Expenses Fiddling: Nature or Culture

An estimated £3.5 billion is spent on fraudulent expense claims in the UK each year.

To better understand, we conducted a survey involving over 2,000 business employees throughout the UK

These losses reflect the way that ‘fiddling’ expenses has become ingrained in working culture with normally law-abiding employees routinely exaggerating and manufacturing claims.

The 2009 scandal involving British MPs revealed the scale of this problem in the world of politics but it has been hard to gauge the level of expense fraud on a national scale. It has remained something of a hidden problem with companies budgeting for these losses and dealing with expenses fraud internally. It’s for this reason that Webexpenses commissioned their independent survey to look into the issue which creates a snapshot of British business expenses fraud.

In this white paper, we will reveal three reasons fraudulent expense claims can slip through the cracks, including:

  • How many people ‘fiddle’ their expenses
  • What methods they’re using
  • Motivations for bluffing on reports

Over 15% of UK respondents admitted to having exaggerated an expense claim.

For workers in the West Midlands, this figure rose to over 20%, whilst in Northern Ireland, this figure was just 5%. Men were found to be 6% more likely to fiddle their expenses with over 18% admitting to having exaggerated an expense claim compared to just under 13% for women.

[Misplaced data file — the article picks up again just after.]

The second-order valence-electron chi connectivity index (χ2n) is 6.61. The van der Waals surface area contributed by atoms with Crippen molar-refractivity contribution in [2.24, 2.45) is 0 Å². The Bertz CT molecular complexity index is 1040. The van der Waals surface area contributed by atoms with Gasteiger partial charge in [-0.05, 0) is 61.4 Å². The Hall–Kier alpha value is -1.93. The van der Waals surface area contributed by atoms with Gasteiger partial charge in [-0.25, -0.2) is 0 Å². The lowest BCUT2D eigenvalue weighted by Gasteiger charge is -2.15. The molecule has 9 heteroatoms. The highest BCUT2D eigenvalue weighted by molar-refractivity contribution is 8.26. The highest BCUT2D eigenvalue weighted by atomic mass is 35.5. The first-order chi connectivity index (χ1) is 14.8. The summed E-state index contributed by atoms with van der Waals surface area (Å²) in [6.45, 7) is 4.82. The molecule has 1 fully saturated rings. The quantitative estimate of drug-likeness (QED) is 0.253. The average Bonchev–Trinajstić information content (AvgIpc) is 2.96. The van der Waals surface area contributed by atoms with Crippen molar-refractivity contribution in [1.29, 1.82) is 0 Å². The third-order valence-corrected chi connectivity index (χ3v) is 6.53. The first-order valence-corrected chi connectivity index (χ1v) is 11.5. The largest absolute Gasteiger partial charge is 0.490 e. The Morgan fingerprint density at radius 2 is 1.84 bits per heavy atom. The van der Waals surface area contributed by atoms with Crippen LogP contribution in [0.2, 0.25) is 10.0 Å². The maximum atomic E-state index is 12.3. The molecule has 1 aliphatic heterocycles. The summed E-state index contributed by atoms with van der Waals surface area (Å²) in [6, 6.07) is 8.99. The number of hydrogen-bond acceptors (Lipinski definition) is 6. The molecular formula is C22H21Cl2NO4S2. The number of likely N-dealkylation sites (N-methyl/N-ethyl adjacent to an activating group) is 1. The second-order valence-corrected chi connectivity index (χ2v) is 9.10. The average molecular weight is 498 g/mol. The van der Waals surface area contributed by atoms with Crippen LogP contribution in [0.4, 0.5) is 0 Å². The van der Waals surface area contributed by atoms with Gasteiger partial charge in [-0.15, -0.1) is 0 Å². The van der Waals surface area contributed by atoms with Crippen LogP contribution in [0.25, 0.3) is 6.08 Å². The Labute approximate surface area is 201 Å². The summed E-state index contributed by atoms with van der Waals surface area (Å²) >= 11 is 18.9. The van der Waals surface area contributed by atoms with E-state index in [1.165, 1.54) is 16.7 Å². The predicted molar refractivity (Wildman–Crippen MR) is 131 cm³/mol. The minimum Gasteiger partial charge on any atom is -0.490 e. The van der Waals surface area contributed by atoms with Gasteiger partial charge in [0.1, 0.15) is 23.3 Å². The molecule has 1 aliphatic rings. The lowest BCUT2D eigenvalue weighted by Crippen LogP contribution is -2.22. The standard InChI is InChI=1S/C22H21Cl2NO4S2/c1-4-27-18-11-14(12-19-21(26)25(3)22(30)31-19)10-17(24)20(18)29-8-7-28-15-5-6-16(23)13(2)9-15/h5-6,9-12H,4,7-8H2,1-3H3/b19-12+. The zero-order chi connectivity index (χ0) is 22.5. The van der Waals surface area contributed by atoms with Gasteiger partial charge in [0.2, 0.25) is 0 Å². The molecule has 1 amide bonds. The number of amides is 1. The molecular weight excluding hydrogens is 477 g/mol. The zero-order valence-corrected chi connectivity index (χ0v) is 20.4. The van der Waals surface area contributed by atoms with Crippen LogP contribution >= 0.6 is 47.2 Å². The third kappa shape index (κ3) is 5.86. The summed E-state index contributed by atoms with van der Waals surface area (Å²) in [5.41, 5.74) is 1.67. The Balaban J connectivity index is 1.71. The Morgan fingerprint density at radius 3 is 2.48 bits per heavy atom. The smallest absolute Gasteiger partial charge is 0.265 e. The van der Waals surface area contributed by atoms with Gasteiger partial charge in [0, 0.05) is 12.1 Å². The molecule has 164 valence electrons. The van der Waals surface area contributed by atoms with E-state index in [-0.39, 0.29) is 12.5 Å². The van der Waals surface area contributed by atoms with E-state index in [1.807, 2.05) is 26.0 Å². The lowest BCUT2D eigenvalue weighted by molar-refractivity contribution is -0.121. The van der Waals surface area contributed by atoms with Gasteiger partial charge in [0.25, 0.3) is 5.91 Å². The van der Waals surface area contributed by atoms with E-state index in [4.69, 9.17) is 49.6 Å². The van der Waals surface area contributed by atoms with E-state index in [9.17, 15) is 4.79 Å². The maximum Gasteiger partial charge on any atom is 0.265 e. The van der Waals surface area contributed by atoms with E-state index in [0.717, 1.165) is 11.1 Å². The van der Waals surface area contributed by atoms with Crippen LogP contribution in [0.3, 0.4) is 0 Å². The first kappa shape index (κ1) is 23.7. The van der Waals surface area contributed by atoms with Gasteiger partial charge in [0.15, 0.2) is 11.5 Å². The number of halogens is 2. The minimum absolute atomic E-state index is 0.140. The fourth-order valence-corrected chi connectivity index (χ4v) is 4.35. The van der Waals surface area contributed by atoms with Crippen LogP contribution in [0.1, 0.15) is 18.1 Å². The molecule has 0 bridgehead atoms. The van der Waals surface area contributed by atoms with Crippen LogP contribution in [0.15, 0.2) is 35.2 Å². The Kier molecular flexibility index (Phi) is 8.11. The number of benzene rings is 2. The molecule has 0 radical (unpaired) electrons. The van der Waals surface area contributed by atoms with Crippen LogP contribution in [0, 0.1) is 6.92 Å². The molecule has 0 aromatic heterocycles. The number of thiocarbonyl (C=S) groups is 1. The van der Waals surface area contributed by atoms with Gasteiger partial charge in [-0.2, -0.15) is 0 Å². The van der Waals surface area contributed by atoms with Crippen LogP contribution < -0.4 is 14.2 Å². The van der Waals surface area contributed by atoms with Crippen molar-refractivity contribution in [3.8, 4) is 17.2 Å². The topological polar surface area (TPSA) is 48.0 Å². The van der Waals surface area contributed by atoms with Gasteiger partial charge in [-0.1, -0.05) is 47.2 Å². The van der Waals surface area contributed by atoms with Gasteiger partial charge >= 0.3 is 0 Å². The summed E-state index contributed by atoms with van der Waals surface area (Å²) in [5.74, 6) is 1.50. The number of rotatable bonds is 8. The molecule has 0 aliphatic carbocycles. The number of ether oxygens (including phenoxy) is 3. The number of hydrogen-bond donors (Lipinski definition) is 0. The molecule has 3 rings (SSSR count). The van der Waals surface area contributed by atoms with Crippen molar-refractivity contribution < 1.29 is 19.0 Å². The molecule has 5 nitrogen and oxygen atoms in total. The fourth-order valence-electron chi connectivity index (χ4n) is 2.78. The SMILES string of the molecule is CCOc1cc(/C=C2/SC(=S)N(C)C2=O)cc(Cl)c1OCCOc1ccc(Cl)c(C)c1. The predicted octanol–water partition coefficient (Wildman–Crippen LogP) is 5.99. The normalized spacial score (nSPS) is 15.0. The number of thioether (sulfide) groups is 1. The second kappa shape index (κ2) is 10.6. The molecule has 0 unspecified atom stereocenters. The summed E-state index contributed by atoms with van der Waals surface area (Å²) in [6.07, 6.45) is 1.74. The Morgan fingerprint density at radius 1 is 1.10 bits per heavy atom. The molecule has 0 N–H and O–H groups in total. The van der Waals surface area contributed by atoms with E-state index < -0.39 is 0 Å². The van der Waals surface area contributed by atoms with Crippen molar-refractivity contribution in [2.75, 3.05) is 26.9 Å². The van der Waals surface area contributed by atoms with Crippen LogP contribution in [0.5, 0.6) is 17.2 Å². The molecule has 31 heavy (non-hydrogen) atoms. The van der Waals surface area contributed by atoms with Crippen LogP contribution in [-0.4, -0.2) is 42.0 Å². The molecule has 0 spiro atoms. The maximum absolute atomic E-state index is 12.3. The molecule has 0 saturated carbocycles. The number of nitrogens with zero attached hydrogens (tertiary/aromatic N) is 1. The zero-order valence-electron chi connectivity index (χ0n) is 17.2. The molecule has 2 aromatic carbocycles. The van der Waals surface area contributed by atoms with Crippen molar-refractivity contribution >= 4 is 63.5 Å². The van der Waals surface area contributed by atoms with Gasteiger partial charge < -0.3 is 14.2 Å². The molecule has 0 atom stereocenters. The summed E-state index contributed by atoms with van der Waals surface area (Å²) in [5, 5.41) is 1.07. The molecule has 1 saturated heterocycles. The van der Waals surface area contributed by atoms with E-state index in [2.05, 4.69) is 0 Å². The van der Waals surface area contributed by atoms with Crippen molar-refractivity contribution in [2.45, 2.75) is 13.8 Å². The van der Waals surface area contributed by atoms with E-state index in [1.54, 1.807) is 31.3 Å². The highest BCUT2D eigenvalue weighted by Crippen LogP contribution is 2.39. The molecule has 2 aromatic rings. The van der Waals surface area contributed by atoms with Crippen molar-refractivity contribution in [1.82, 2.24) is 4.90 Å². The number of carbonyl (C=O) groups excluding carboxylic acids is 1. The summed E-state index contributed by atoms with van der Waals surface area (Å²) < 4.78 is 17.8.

The average expense over the claim was found to be £29.40, rising from £18.21 in Wales to £43.24 in the South West. With the average number of expense claims found to be 15.35 claims each year. Based on this average and the average claim of £29.40 the research found the average worker that has fiddled their expenses is over-claiming by an average of £451.29 per year.

Morality

Almost a third (29.35 percent) of workers who have fiddled their expenses admitted they did not feel guilty and felt they deserved the extra money. 13% felt very guilty and 57% felt a little bit guilty but admitted they had still fiddled their expenses ...

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